from The American Heritage® Dictionary of the English Language, 4th Edition
- n. The condition of being excessively fat; obesity.
from Wiktionary, Creative Commons Attribution/Share-Alike License
- n. The state or characteristic of being corpulent.
from the GNU version of the Collaborative International Dictionary of English
- n. Excessive fatness; fleshiness; obesity.
- n. Thickness; density; compactness.
from The Century Dictionary and Cyclopedia
- n. Bulkiness or largeness of body; fullness of form, usually due to great fatness; fleshiness; portliness.
- n. Density or solidity of matter; body.
from WordNet 3.0 Copyright 2006 by Princeton University. All rights reserved.
- n. the property of excessive fatness
Lo, if she walk in the West, so cumbrous her corpulence is The
Of great concern is that this corpulence has definitively been linked to the youthful onset of diabetes and hypertension, and to strokes and heart attacks in middle age.
Low-slung pants too tight above exposed midsections create an impression of corpulence for all but the anorexic woman.
Haynesworth will "have plenty of chances to drop the quarterback," and also have "plenty of chances to stop being the NFL's running joke for corpulence and bad attitude."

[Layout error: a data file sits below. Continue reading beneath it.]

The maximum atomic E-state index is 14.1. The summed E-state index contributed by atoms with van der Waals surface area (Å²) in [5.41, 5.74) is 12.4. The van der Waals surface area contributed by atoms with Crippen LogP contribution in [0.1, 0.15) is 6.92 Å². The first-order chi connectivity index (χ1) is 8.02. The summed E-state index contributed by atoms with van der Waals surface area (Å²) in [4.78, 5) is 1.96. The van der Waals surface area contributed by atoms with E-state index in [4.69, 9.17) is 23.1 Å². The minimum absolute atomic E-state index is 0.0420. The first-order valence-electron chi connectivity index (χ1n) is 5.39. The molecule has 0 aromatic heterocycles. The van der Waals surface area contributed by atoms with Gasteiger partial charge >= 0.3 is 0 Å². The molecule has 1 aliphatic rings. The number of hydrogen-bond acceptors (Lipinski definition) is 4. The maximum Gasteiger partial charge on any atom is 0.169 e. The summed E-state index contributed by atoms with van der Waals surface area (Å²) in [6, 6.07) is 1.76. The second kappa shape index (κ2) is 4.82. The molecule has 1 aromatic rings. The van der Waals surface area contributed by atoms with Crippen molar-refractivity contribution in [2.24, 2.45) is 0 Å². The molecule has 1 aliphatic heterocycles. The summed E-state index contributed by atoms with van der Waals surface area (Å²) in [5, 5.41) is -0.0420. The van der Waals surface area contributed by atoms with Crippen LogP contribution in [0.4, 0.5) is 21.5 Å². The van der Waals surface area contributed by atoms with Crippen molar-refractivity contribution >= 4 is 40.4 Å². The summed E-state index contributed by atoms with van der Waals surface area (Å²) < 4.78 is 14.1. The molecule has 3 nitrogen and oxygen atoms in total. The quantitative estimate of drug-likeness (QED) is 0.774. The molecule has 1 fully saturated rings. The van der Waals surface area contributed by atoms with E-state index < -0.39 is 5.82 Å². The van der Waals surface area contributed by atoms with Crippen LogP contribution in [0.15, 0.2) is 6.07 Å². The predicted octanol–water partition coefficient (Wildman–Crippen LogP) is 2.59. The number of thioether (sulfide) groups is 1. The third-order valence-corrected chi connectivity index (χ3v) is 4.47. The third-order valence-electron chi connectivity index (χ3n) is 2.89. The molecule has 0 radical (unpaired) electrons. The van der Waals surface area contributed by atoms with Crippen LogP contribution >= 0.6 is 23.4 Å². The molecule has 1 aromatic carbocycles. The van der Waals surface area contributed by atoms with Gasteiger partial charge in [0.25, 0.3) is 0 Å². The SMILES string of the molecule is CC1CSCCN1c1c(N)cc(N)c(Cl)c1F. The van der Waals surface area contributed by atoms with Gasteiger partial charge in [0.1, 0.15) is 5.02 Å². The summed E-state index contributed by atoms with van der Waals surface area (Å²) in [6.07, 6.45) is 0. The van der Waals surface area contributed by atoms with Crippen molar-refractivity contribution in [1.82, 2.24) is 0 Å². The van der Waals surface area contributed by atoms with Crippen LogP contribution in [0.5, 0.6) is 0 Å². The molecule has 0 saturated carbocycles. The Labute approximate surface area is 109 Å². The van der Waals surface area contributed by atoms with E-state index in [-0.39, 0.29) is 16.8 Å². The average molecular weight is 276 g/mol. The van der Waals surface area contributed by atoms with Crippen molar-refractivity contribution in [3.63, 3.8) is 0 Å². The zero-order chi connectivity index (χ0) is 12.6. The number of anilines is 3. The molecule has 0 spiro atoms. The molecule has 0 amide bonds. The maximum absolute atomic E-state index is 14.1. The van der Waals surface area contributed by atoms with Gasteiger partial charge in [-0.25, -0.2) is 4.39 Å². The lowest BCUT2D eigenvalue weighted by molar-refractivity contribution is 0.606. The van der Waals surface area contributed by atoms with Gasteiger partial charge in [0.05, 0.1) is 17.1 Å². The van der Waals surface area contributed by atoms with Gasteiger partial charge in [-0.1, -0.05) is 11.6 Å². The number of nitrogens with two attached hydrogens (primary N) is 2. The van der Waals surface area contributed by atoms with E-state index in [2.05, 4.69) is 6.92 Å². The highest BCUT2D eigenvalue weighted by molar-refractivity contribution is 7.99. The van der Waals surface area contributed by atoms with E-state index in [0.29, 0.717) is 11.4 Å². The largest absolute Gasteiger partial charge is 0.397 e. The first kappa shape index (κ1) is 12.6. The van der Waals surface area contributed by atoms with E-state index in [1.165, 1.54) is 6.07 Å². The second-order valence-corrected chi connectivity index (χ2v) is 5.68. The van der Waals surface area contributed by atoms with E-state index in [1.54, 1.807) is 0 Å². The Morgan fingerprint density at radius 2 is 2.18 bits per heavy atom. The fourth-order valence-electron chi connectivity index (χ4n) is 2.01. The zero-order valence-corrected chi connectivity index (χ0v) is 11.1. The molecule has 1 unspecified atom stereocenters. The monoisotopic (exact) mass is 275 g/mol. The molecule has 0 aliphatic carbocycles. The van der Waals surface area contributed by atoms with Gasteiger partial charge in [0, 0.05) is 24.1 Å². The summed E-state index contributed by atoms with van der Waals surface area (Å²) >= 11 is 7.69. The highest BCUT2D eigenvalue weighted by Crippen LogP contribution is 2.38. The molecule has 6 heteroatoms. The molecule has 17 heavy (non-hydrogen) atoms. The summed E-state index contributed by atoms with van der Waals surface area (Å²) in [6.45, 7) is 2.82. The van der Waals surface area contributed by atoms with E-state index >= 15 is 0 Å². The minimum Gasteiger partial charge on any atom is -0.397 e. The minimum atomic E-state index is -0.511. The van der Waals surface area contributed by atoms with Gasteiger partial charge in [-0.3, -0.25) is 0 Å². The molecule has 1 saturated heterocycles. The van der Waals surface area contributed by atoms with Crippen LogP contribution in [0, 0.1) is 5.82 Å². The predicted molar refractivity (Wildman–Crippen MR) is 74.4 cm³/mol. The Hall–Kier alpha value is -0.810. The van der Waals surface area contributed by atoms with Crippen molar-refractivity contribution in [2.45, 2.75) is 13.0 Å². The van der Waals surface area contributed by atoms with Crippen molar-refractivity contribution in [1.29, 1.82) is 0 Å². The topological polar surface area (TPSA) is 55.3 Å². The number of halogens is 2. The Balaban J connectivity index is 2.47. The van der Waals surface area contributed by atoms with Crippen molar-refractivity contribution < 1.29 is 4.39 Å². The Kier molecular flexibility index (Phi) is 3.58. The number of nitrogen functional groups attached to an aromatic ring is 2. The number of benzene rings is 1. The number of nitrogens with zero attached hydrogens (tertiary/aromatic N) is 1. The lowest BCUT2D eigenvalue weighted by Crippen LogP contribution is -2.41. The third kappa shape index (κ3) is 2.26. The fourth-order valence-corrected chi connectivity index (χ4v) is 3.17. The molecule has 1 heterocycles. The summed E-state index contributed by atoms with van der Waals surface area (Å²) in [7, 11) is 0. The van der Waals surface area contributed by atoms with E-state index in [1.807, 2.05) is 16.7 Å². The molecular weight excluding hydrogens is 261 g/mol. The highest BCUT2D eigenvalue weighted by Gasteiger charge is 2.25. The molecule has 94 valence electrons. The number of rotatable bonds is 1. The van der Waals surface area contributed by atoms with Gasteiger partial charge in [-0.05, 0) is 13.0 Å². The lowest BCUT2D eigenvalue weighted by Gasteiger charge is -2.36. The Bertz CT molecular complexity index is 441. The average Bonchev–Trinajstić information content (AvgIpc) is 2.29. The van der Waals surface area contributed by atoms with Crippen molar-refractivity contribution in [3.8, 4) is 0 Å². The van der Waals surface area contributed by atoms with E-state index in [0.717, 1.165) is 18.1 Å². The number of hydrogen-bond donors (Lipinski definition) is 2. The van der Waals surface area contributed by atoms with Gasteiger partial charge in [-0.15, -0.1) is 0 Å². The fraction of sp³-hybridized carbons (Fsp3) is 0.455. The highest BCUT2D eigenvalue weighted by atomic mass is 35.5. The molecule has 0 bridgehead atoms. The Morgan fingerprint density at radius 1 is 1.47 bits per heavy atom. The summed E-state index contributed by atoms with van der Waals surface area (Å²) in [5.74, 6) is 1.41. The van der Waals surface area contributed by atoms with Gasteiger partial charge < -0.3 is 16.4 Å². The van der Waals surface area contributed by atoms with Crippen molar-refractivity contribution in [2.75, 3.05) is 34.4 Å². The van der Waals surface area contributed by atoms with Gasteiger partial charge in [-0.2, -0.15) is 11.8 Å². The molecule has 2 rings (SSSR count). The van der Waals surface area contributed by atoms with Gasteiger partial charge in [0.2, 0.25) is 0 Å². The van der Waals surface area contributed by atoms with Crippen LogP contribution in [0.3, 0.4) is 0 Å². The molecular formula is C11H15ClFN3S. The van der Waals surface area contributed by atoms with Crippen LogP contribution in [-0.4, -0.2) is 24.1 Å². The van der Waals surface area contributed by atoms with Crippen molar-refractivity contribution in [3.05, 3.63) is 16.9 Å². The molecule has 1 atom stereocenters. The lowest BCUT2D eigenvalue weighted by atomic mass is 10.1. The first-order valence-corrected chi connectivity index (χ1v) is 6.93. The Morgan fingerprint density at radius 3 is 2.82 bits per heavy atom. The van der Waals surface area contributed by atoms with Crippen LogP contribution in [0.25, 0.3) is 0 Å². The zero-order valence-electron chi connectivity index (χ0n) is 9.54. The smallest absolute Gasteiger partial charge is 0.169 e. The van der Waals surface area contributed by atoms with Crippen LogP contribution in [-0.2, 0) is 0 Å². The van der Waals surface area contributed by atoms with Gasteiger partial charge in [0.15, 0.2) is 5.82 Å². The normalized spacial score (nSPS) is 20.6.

The ever-expanding corporate CEO corpulence, like any unrestrained overgrowth, is lethal, and corporations and their CEOs, who rake in the dough, even after running the companies they head into the ground, are well on their way to killing their host.
The entry claimed that in the past alchemists had said dew was capable of dissolving gold and had some virtue in correcting any disposition to corpulence.
It is an art of the body, of corpulence and skinniness, flatulence and dropsy, of comic priggishness and irrepressible lust.
Reflection is a harebrained handmaid of the day-to-day corpulence
From out of her corpulence, rose an effulgent girl in purple, spinning and spinning with brown hair.
He regarded ‘the chief cause of corpulence as a diet with starchy and farinaceous elements’ which he said ‘was no less fattening when conveyed in drinks, such as beer’.
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